There are at least 3 museums in the world whose primary focus is the Toilet. The museums in South Korea and India seem to be more comprehensive than the one in Austria, but both are secondary to the work the founders have done to improve public toilets. The museum in the United States focuses on all aspects of plumbing.
Mr. Toilet House, South Korea
When he was mayor of Suwan, South Korea, Sim Jae-duck started a campaign to improve the city’s public toilets and played a major role in the formation of the World Toilet Organization. To celebrate the birth of the World Toilet Organization he had a new house built that looked like a toilet.
After he died, his family gave the house to the city of Suwan and is now open to the public as Mr. Toilet House, Suwan’s Toilet Culture Exhibition Hall. Exhibits at the Museum include:
- Conventional Toilet and Improvement Project
- Mecca of Toilet Culture Movement
- Interesting Toilet Story
- For the Splendid Toilets Around the World
Museum of Toilets, India
The Sulabh International Museum of Toilets in New Delhi, India was established to educate and to help improve sanitation standards. The Museum has a rare collection of facts, pictures and objects detailing the historic evolution of toilets from 2,500 BC to date. It gives a chronology of developments relating to technology, toilet related social customs, toilet etiquettes, the sanitary conditions and legislative efforts of the times. It has an extensive display of privies, chamber pots, toilet furniture, bidets and water closets in use from 1145 AD to the modern times. It also has a rare collection of beautiful poems.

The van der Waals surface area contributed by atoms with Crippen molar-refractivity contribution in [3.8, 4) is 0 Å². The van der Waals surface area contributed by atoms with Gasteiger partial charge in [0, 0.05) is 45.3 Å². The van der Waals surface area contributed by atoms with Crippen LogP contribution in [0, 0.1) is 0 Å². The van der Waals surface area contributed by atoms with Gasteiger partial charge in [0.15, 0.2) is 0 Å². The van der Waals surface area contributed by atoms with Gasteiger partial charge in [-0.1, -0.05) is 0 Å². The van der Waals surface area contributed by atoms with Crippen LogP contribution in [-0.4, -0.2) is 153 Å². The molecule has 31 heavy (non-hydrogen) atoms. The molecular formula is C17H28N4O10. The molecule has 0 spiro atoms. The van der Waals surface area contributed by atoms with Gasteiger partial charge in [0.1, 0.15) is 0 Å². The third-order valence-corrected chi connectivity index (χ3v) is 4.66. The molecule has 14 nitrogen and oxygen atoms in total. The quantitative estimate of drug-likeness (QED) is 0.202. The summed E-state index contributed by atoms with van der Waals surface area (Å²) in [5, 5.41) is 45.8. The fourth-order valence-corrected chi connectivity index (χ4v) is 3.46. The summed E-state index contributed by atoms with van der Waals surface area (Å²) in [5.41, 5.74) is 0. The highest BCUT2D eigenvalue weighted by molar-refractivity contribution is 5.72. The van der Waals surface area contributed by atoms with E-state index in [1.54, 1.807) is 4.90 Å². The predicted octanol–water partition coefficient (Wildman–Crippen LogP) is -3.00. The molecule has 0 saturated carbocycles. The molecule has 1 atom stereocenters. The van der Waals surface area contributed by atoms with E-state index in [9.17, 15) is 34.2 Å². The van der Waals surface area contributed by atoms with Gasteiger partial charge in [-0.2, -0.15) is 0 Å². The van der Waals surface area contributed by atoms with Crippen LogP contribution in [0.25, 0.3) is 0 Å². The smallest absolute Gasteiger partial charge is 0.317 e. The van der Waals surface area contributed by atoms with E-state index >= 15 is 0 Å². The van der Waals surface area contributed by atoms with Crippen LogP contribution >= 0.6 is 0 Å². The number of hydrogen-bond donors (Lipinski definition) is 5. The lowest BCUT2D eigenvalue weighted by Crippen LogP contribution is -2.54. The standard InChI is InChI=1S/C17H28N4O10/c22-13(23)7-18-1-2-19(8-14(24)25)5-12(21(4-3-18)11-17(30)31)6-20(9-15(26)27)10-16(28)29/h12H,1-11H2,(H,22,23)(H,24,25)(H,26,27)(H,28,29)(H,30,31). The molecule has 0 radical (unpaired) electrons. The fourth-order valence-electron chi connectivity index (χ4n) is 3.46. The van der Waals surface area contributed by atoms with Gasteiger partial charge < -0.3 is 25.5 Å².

The founder of the museum has received awards from Pope John Paul II, the President of India, the United Nations, and the World Health Organization for his work improving access to sanitation in India.
|One of the many Sulabh Toilets spread all across India
Museum for Historical Sanitation Objects, Austria
Museum für historische Sanitärobjekte in Gmunden, Austria has over 300 items on display. There isn’t much information on the website which is in German. It’s rated #9 of 20 things to do in Gmunden on Trip Advisor.
This photo of Klo & So – Museum fur historische Sanitarobjekte is courtesy of TripAdvisor
The American Sanitary Plumbing Museum, United States
Charles Manoog began collecting antique commodes in the 1950s. His son established The American Sanitary Plumbing Museum (aka The Toilet Museum) for these items in 1979 in Worcester, Massachusetts.
I lived in Worcester from 1964-1972. If the museum would have been there then, I would have seen these items.
In 2007, items in the museum’s collection were moved to Watertown and are included along with sinks and tubs at The Plumbing Museum.